The accounting firm Fineman West & Co., LLP (Fineman West), prepared petitioner's 2005 tax return. Fineman West had prepared petitioner's personal returns in the past; and when he was in business, they had prepared his business returns as well. Petitioner believed that Fineman West was a well-respected certified public accounting firm and “Trusted them implicitly”. Petitioner believed that he provided all of the required information to Fineman West and that his return was prepared correctly. Petitioner also explained that he was under the impression Fineman West automatically requested extensions of time to file for all of the returns they processed.
Jeffery Dunn, C.P.A., a senior tax manager at Fineman West, explained that it was the custom and practice of the firm for an accountant to prepare the return, a senior manager to review it, and then a tax partner to do a second and final review and sign off on it. He also explained that it was Fineman West's practice to request extensions for its clients even if not requested by the client.
The filing date for petitioner's 2005 tax return was not extended. Petitioner did not know why the firm did not automatically request an extension of time to file his return. Petitioner claims that as soon as he found out, he “got it fixed right away” and immediately had the firm file the return. Petitioner's 2005 and 2004 tax returns were filed on January 12, 2007. Petitioner did not file a tax return for 2002 or 2003.
Respondent issued petitioner a notice of deficiency on October 27, 2008, determining a deficiency in income tax of $151,007, a section 6651(a) addition to tax of $45,112, and a section 6662(a) accuracy-related penalty of $30,201 for the 2005 tax year. For that tax year respondent disallowed a claimed net operating loss (NOL) carryforward of $65,993, increased capital gains by $674,515, disallowed itemized deductions of $22,215, and determined alternative minimum tax of $29,906. 3 Petitioner filed a timely petition with this Court on January 21, 2009, denying that he owed the deficiency, addition to tax, and penalty. A trial was held on June 25, 2010, in Los Angeles, California. *** deductions claimed *** [, they] are deemed to have conceded their nondeductibility”), affd. 832 F.2d 403 [60 AFTR 2d 87-5884] (7th Cir. 1987).
I. Short-Term Capital Loss of $68,000
Petitioner claimed a $68,000 short-term capital loss on Schedule D, Capital Gains and Losses, for “Investment JAV-KGM” on his 2005 tax return. 4 Section 165(a) generally allows a deduction for losses sustained within the taxable year. Section 165(c) limits losses that can be deducted by individual taxpayers, permitting a deduction only for losses incurred in a trade or business, in a profit-making activity (though not connected with a trade or business), or from a casualty or theft.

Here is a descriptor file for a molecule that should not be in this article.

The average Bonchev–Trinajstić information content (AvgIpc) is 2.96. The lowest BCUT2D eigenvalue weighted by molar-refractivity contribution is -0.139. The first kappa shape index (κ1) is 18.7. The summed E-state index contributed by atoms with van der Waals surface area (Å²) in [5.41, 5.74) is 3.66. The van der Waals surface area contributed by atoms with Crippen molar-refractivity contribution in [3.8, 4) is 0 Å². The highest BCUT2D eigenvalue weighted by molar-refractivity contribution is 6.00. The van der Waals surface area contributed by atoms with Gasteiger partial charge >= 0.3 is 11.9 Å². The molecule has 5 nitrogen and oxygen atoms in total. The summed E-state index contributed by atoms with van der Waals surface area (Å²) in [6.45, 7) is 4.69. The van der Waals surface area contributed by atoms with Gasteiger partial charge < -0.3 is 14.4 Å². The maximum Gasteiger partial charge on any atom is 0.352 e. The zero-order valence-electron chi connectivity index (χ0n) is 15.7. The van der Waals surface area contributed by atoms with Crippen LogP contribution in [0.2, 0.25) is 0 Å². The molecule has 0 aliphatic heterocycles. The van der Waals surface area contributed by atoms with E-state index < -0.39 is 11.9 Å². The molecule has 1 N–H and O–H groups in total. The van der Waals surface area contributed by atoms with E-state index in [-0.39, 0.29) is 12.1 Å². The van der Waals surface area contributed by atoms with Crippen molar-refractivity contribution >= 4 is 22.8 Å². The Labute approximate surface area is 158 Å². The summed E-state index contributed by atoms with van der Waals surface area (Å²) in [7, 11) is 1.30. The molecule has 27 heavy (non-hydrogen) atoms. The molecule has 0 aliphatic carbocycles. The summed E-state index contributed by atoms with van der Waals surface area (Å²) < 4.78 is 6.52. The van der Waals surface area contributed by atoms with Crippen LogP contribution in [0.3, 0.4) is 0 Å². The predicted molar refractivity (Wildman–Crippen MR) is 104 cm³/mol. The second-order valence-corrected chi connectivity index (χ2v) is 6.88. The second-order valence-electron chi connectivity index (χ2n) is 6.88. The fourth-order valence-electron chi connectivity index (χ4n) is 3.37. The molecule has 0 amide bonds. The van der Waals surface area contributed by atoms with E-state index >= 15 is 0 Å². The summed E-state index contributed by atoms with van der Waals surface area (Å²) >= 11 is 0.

A loss is deductible only for the taxable year in which it is sustained. Sec. 1.165-1(d)(1), Income Tax Regs. In order to be “sustained”, the loss must be “evidenced by closed and completed transactions and as fixed by identifiable events At trial petitioner occurring in such taxable year.” Id. explained that a judgment was obtained against him because of a business installment agreement for which he was personally liable. Petitioner explained that he claimed the capital loss after he was unable to collect from his business partners their shares of the judgment.
The record contains both the installment agreement and the judgment against petitioner. It also contains the paperwork for the refinancing petitioner used to pay off the judgment in 2004. We find credible petitioner's testimony that he continued to seek repayment from his partners during 2004 and part of 2005, after paying the judgment, and then abandoned the venture in 2005. Respondent has not satisfactorily rebutted this evidence; therefore petitioner is entitled to deduct the $68,000 capital loss.
II. Capital Gain of $356,515
Respondent increased capital gain on the sale of the Olive Road property by $606,515. After respondent's concession that petitioner was entitled to the section 121 exclusion of $250,000, capital gain of $356,515 remains at issue. Petitioner claimed that he made total capital improvements of $387,734.60 to the Olive Road property. Most of the expenditures were paid through petitioner's defunct wholly owned corporation, and petitioner submitted receipts for improvements totaling only $171,301.79.
A. Petitioner's Corporation Respondent asserts that because petitioner's personal service corporation made the payments, petitioner is not entitled to add the amounts to the basis of the Olive Road property. We find this argument without merit. Petitioner credibly testified that because of credit card problems he merely used the corporation's accounts as his personal piggy bank clearing house agent, depositing his income from the rental and refinancing and then using the accounts to pay for the capital improvements. In reality and in substance petitioner paid for the capital improvements to the Olive Road property, not his corporation.